• Attainable: Think about the tools or skills needed to reach your goal. If you don’t possess them, figure out how you can attain them.
      • Relevant: Why does the goal matter to you? Does it align with other goals? These types of questions can help you determine the goal’s true objective — and whether it’s worth pursuing.
      • Time-bound: Whether it’s a daily, weekly, or monthly target, deadlines can motivate us to take action sooner than later.

      Learn more about setting a SMRT goal here: How to Set SMART Goal to Make Lasting Changes in Life

      4. Take One Step at a Time

      Have you ever taken a road trip? You most likely had to use a map to navigate from Point A to Point B. The same idea can be applied to an action plan.

      Like a map, your action plan needs to include step-by-step instructions on how you’ll reach your goal. In other words, these are mini goals that help you get where you need to go.

      For example, if you wanted to lose weight, you’d consider smaller factors like calories consumed and burned, minutes exercised, number of steps walked, and quality of sleep. Each plays a role in weight loss.

      This may seem like a lot of work upfront, but it makes your action plan seem less overwhelming and more manageable. Most importantly, it helps you determine the specific actions you need to take at each stage.

      5. Order Your Tasks by Priority

      With your action steps figured out, you’ll next want to review your list and place your tasks in the order that makes the most sense. This way, you’re kicking things off with the most important step to make the biggest impact, which will ultimately save time.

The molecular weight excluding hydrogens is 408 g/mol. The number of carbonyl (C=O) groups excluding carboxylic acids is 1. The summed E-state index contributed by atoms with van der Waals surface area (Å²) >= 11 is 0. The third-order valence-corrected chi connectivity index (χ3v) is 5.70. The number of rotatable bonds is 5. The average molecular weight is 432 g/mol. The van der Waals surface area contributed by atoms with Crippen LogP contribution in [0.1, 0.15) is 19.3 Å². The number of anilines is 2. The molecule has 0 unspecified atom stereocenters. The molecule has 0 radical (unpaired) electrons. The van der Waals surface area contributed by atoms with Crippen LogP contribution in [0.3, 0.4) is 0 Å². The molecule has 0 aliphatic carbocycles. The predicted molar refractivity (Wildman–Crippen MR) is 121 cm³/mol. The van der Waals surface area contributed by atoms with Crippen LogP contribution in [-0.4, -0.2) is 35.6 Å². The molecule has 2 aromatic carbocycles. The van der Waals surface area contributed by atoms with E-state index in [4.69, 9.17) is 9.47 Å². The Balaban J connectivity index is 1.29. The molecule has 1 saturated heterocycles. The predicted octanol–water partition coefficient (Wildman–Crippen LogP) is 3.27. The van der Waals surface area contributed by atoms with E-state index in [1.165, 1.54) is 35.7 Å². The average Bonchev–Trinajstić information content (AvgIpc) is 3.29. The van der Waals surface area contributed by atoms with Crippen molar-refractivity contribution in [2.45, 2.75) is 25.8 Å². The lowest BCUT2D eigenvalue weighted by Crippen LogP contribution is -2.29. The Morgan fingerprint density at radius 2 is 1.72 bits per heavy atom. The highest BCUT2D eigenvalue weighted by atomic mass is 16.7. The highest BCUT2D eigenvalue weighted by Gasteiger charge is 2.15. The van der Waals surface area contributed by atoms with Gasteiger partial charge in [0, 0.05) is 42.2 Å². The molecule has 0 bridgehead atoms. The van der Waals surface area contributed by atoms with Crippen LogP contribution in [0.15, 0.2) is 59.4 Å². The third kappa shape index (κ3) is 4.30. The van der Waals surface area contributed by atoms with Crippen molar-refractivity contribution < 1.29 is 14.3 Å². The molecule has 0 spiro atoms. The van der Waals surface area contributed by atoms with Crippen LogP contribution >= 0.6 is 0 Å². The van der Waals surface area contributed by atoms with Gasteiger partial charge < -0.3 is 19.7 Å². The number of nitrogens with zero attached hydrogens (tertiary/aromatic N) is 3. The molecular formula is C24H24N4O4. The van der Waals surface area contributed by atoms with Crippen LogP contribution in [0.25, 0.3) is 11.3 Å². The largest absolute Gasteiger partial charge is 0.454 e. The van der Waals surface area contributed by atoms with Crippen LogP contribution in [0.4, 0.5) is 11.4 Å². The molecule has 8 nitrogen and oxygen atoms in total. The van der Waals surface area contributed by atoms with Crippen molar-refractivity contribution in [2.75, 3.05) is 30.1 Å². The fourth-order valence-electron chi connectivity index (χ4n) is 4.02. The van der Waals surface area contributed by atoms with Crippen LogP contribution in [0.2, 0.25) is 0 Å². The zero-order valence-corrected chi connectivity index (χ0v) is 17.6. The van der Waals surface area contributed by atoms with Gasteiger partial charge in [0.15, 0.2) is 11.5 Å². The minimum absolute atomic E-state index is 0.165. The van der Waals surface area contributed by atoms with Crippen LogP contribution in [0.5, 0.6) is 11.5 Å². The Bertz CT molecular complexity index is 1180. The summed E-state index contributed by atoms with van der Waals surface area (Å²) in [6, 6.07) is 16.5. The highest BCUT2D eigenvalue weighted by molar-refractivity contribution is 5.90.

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      For example, if you have a sedentary job and want to lose weight, the first step should be becoming even a little more active. From there, you can add more time to your workout plan.

      The next step could be changing your diet, like having a salad before dinner to avoid overeating, or replacing soda with sparkling water.

      Learn these tips to prioritize better: How to Prioritize Right in 10 Minutes and Work 10X Faster

      6. Schedule Your Tasks

      Setting a deadline for your goal is a must; it prevents you from delaying the start of your action plan. The key, however, is to be realistic. It’s highly unlikely, for example, that you’ll lose 20 pounds within two weeks. It’s even less likely that you’ll keep it off.

      What’s more, you should also assign tasks a start and end date for each action step you’ve created, as well as a timeline for when you’ll complete specific tasks. Adding them to your schedule ensures that you stay focused on these tasks when they need to happen, not letting anything else distract you.

      For example, if you schedule gym time, you won’t plan anything else during that time frame.